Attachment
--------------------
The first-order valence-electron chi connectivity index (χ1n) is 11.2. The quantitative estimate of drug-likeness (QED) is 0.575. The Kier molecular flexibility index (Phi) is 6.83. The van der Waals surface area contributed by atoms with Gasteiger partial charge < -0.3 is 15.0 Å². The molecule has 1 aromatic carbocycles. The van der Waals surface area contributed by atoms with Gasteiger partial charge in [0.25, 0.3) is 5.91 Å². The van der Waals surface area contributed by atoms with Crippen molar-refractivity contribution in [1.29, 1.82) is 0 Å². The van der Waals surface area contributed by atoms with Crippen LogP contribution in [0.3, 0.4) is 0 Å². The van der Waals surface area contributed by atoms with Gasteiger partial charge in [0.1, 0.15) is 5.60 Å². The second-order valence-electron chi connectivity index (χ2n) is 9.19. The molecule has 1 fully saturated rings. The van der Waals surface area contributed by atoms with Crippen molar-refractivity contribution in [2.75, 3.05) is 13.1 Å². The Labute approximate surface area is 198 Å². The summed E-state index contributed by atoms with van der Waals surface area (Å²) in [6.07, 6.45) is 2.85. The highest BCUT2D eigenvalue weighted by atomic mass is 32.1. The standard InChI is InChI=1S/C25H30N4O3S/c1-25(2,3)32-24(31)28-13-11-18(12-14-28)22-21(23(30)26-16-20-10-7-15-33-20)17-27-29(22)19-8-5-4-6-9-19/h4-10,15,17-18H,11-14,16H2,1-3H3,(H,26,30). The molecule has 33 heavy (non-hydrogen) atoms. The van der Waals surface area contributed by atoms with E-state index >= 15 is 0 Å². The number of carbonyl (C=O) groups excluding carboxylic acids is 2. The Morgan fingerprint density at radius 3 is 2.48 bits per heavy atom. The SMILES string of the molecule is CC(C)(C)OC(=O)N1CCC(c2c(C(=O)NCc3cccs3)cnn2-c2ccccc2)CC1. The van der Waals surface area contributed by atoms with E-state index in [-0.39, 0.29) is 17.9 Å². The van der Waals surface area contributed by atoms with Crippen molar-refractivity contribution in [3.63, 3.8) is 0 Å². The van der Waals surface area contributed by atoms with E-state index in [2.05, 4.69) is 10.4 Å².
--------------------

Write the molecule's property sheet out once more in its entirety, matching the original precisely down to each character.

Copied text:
The first-order valence-electron chi connectivity index (χ1n) is 11.2. The quantitative estimate of drug-likeness (QED) is 0.575. The Kier molecular flexibility index (Phi) is 6.83. The van der Waals surface area contributed by atoms with Gasteiger partial charge < -0.3 is 15.0 Å². The molecule has 1 aromatic carbocycles. The van der Waals surface area contributed by atoms with Gasteiger partial charge in [0.25, 0.3) is 5.91 Å². The van der Waals surface area contributed by atoms with Crippen molar-refractivity contribution in [1.29, 1.82) is 0 Å². The van der Waals surface area contributed by atoms with Crippen LogP contribution in [0.3, 0.4) is 0 Å². The van der Waals surface area contributed by atoms with Gasteiger partial charge in [0.1, 0.15) is 5.60 Å². The second-order valence-electron chi connectivity index (χ2n) is 9.19. The molecule has 1 fully saturated rings. The van der Waals surface area contributed by atoms with Crippen molar-refractivity contribution in [2.75, 3.05) is 13.1 Å². The Labute approximate surface area is 198 Å². The summed E-state index contributed by atoms with van der Waals surface area (Å²) in [6.07, 6.45) is 2.85. The highest BCUT2D eigenvalue weighted by atomic mass is 32.1. The standard InChI is InChI=1S/C25H30N4O3S/c1-25(2,3)32-24(31)28-13-11-18(12-14-28)22-21(23(30)26-16-20-10-7-15-33-20)17-27-29(22)19-8-5-4-6-9-19/h4-10,15,17-18H,11-14,16H2,1-3H3,(H,26,30). The molecule has 33 heavy (non-hydrogen) atoms. The van der Waals surface area contributed by atoms with E-state index >= 15 is 0 Å². The number of carbonyl (C=O) groups excluding carboxylic acids is 2. The Morgan fingerprint density at radius 3 is 2.48 bits per heavy atom. The SMILES string of the molecule is CC(C)(C)OC(=O)N1CCC(c2c(C(=O)NCc3cccs3)cnn2-c2ccccc2)CC1. The van der Waals surface area contributed by atoms with E-state index in [-0.39, 0.29) is 17.9 Å². The van der Waals surface area contributed by atoms with Crippen molar-refractivity contribution in [3.63, 3.8) is 0 Å². The van der Waals surface area contributed by atoms with E-state index in [2.05, 4.69) is 10.4 Å².